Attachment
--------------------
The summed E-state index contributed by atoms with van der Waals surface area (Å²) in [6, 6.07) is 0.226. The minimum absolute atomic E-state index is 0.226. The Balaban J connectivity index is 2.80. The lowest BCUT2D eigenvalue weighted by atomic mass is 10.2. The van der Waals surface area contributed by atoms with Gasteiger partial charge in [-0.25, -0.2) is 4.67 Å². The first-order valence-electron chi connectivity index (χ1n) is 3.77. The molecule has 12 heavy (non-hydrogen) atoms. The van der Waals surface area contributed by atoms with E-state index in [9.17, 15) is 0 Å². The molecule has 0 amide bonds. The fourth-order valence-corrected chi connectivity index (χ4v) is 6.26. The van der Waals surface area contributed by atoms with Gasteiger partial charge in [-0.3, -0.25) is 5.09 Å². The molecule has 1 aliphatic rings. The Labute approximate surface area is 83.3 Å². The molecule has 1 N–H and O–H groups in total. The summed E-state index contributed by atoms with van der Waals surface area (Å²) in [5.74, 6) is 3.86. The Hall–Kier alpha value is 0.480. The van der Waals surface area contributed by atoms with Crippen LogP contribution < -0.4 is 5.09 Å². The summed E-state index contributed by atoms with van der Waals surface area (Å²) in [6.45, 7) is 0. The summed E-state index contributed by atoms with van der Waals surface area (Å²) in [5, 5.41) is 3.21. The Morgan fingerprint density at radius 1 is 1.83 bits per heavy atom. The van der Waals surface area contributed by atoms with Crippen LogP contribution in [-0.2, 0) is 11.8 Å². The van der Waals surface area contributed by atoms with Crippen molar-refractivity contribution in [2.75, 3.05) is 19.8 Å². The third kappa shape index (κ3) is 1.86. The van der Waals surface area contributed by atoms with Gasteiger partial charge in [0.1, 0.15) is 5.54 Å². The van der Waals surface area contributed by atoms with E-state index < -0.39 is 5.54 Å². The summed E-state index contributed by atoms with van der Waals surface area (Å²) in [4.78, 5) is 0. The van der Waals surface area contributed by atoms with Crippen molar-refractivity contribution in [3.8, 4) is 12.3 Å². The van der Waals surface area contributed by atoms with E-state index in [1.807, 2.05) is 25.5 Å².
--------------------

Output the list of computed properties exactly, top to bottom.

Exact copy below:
The summed E-state index contributed by atoms with van der Waals surface area (Å²) in [6, 6.07) is 0.226. The minimum absolute atomic E-state index is 0.226. The Balaban J connectivity index is 2.80. The lowest BCUT2D eigenvalue weighted by atomic mass is 10.2. The van der Waals surface area contributed by atoms with Gasteiger partial charge in [-0.25, -0.2) is 4.67 Å². The first-order valence-electron chi connectivity index (χ1n) is 3.77. The molecule has 12 heavy (non-hydrogen) atoms. The van der Waals surface area contributed by atoms with E-state index in [9.17, 15) is 0 Å². The molecule has 0 amide bonds. The fourth-order valence-corrected chi connectivity index (χ4v) is 6.26. The van der Waals surface area contributed by atoms with Gasteiger partial charge in [-0.3, -0.25) is 5.09 Å². The molecule has 1 aliphatic rings. The Labute approximate surface area is 83.3 Å². The molecule has 1 N–H and O–H groups in total. The summed E-state index contributed by atoms with van der Waals surface area (Å²) in [5.74, 6) is 3.86. The Hall–Kier alpha value is 0.480. The van der Waals surface area contributed by atoms with Crippen LogP contribution < -0.4 is 5.09 Å². The summed E-state index contributed by atoms with van der Waals surface area (Å²) in [6.45, 7) is 0. The summed E-state index contributed by atoms with van der Waals surface area (Å²) in [5, 5.41) is 3.21. The Morgan fingerprint density at radius 1 is 1.83 bits per heavy atom. The van der Waals surface area contributed by atoms with Crippen LogP contribution in [-0.2, 0) is 11.8 Å². The van der Waals surface area contributed by atoms with Crippen molar-refractivity contribution in [2.75, 3.05) is 19.8 Å². The third kappa shape index (κ3) is 1.86. The van der Waals surface area contributed by atoms with Gasteiger partial charge in [0.1, 0.15) is 5.54 Å². The van der Waals surface area contributed by atoms with E-state index < -0.39 is 5.54 Å². The summed E-state index contributed by atoms with van der Waals surface area (Å²) in [4.78, 5) is 0. The van der Waals surface area contributed by atoms with Crippen molar-refractivity contribution in [3.8, 4) is 12.3 Å². The van der Waals surface area contributed by atoms with E-state index in [1.807, 2.05) is 25.5 Å².